Participants rated how just gender inequality is Social Dominance Theory (Sidanius, 1993) Social dominance theory is routed in evolutionary theorizing

Social inequality as a strategy against group conflict

Individuals differ in their social dominance orientation Evaluation: Individual Level Evaluation: Group Level Social Identity:
Very strong in explaining group differences

System Justification & Social Dominance:
See group relations as too static (Huddy, 2004) (Huddy, 2004) Evaluation: Societal Level System Justification:
Greater support for higher status groups is expected in unequal societies
Empirical evidence points in the other direction

Social Identity:
No clear predictions

Social Dominance:
Is more interested in the similarities between societies than in the differences Group-Based Guilt Group-Based Guilt Guilt is often seen as negative emotion

But guilt creates the motivation to repair

Group-based guilt can motivate majorities to support minorities

Unfortunately, reports of group-based guilt are often low (Doosje et al., 2004) (Swim & Miller, 1999) Antecedents of Group-Based Guilt Inequality and responsibility heighten group-based guilt

Justifiability lowers group-based guilt (especially when responsibility is high) Inequality, responsibility, and justifiability Perspective taking Modes of National Identity Attachment to the ingroup heightens group-based guilt

Glorification of the ingroup decreases group-based guilt Self-Affirmation Self-affirmation increases group-based guilt

Group-affirmation has no influence on group-based guilt (Huddy, 2004) (Mallett & Swim, 2007) (Zebel et al., 2009) (Roccas et al., 2006) (Čehajić-Clancy et al., 2011) Increases group-based guilt for low ingroup identifiers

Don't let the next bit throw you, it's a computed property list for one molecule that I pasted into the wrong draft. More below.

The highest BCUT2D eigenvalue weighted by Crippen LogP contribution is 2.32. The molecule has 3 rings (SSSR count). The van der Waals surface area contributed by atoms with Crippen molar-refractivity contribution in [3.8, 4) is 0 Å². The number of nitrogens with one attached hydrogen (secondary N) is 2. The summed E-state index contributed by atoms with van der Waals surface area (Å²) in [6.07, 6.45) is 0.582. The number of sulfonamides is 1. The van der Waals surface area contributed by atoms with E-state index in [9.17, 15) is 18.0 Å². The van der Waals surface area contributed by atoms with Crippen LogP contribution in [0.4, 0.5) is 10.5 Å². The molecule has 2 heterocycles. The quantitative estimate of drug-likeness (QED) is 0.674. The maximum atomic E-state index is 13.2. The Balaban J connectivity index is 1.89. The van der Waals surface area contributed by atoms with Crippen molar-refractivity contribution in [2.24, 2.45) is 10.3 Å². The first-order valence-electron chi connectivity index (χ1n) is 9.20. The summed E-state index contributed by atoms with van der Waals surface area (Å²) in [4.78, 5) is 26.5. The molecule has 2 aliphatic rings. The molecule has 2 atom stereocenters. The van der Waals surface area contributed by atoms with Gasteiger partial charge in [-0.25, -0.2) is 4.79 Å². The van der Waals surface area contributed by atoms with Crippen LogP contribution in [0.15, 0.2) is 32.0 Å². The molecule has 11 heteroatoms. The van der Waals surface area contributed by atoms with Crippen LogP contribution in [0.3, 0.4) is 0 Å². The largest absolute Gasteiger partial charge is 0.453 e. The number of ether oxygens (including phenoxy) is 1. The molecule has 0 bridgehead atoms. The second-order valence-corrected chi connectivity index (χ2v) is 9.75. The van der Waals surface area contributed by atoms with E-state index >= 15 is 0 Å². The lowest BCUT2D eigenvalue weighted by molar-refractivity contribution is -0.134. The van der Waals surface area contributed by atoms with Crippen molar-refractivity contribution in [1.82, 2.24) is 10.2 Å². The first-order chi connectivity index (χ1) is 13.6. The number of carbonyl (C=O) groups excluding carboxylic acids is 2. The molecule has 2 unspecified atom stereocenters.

Decreases group-based guilt for high ingroup identifiers (Self-Categorization Theory; Turner et al., 1987) Take-home-message so far Inequality is linked to many social and health problems
Inequality and corruption stand at the beginning of a chain that leads to mistrust in a society
There are ways to improve the status quo Conclusion Social Identity:
Fares well at the group level
Is rather mute at the other levels

Social Dominance:
Got some support at the individual level and the societal level

System Justification:
Generally quite problematic (Huddy, 2004) Outline Inequality and social and health problems
(WILKINSON & PICKETT)

Dynamics between inequality, corruption and trust
(ROTHSTEIN & USLANDER)

Psychological foundations of social inequality
(HUDDY)

Group-based guilt
(MALLETT & SWIM)

Group assignment (Frijda et al., 1989) Have a break... "...trust reflects a sense of social solidarity,
that [people] believe that the various groups in society have a shared fate,
and that there is a responsibility to provide possibilities for those with fewer resources." http://www.ted.com/talks/richard_wilkinson.html Why? Social inequality - a broad construct